Over the past few months there have been a number of articles pondering the ‘Death of Facebook’, and while the social giant is still incredibly important in any decent social strategy, there’s no denying that apps like WhatsApp, SnapChat and Line are playing an increasingly important part in the social ecosystem.
So far, commentary on this has tended to be a little glib. Facebook isn’t ‘cool’ anymore they say. No one wants to hang out with their parents online.
While there’s some accuracy to this, the truth as always is more complicated.
So what’s behind this shift by users, and what does Paper tell us about Facebook’s plans for the future?
One of the interesting things about these fast-growth apps is that many of them are orientated around single functions.
Send a message.
Take a picture.
Instagram is an obvious example of this. Currently, my iPhone currently allows me all the functionality of Instagram. I can take a picture, add filters, edit, and share the results easily, yet whenever I want to do so I still end up using Instagram.
While I’m probably in a minority, I also use FourSquare to check in to locations, rather than Facebook.
For those of us who manage social channels, having access to everything in one place is a godsend. We all use Tweetdeck or Hootsuite to monitor multiple Twitter accounts, publishing systems like Socialbakers or Buddy Media are popular because they allow us to easily place content on multiple platforms.
Because of this, it’s easy to become blinkered in our approach to user behaviour. Marketers are almost always the exception to the rule when it comes to usage.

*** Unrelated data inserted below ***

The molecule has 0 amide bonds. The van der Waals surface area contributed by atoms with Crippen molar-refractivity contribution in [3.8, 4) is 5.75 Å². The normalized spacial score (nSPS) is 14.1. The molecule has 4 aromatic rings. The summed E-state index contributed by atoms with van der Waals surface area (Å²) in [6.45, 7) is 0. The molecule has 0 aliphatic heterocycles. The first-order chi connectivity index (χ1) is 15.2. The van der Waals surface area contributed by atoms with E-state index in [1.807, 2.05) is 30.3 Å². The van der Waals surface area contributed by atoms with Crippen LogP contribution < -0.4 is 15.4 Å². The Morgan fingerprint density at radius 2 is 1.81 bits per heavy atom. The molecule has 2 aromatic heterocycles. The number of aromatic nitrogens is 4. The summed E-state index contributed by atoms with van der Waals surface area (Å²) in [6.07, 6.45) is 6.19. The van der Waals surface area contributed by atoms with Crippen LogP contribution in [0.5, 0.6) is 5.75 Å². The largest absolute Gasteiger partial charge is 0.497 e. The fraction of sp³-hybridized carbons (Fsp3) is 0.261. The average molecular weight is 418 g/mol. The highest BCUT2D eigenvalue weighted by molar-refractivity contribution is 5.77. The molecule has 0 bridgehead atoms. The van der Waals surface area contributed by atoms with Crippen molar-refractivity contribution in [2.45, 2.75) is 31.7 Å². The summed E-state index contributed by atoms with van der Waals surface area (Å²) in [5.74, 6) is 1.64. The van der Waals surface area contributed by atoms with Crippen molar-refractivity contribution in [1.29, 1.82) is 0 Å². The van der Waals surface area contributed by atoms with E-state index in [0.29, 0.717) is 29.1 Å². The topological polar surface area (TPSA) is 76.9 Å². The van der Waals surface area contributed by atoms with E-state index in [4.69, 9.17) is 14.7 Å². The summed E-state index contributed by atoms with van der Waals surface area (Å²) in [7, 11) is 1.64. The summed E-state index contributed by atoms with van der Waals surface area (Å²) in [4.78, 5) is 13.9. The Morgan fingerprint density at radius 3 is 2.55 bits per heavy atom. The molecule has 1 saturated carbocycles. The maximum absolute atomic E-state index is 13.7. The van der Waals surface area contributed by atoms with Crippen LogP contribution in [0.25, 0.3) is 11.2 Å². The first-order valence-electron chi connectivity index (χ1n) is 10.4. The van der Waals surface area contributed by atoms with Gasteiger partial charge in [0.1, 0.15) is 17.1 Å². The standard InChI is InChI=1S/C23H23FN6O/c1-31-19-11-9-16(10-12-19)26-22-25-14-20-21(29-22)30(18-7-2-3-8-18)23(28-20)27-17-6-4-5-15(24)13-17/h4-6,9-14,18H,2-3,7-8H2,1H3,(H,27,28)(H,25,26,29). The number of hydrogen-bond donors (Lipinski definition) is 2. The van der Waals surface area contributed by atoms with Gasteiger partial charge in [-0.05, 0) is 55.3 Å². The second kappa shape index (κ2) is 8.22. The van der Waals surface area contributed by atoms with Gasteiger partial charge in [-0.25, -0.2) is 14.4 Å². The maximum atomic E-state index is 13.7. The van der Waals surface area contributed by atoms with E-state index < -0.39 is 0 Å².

While privacy (Who doesn’t want the ability to post pictures of themselves asleep in a dumpster without parents or employers seeing them?) doubtless plays a large part in the rise of these apps, something that is often overlooked is the need for clearly delineated content.
Content: divide and conquer
Facebook, for all its good points, is a highly random collection of links, posts and emotional triggers.
If I look at my Facebook page I’ve got weddings, divorces, holidays, work gripes, bad jokes and of course, brand posts trying to compete among the clutter.
The same accusation could of course also be levelled at Twitter, but its speed creates a different user expectation.
Facebook is actually surprisingly good at surfacing relevant content, but it’s also one of the few networks that actively ‘hides’ content from you, and re-jigs the order of posts depending on user actions.
Whereas with Twitter it is possible to scroll through older updates to locate a piece of content you’ve missed, on Facebook there is always the possibility that it will have vanished from your feed forever, and as Christopher Ratcliff has pointed out, Facebook’s search has never been the sharpest tack on the block.
Separate content = engagement
This is where other apps come in.
Each enables the user to create a separate network. While there’s some crossover between my Twitter and Instagram friends, my Facebook network is wildly different to any of my other social channels, and frankly I like it that way.
Consider the sheer number of group conversations, private messages and interactions going on at any moment on Facebook.
Facebook isn’t just about posting public content; it’s also an extremely versatile messaging platform.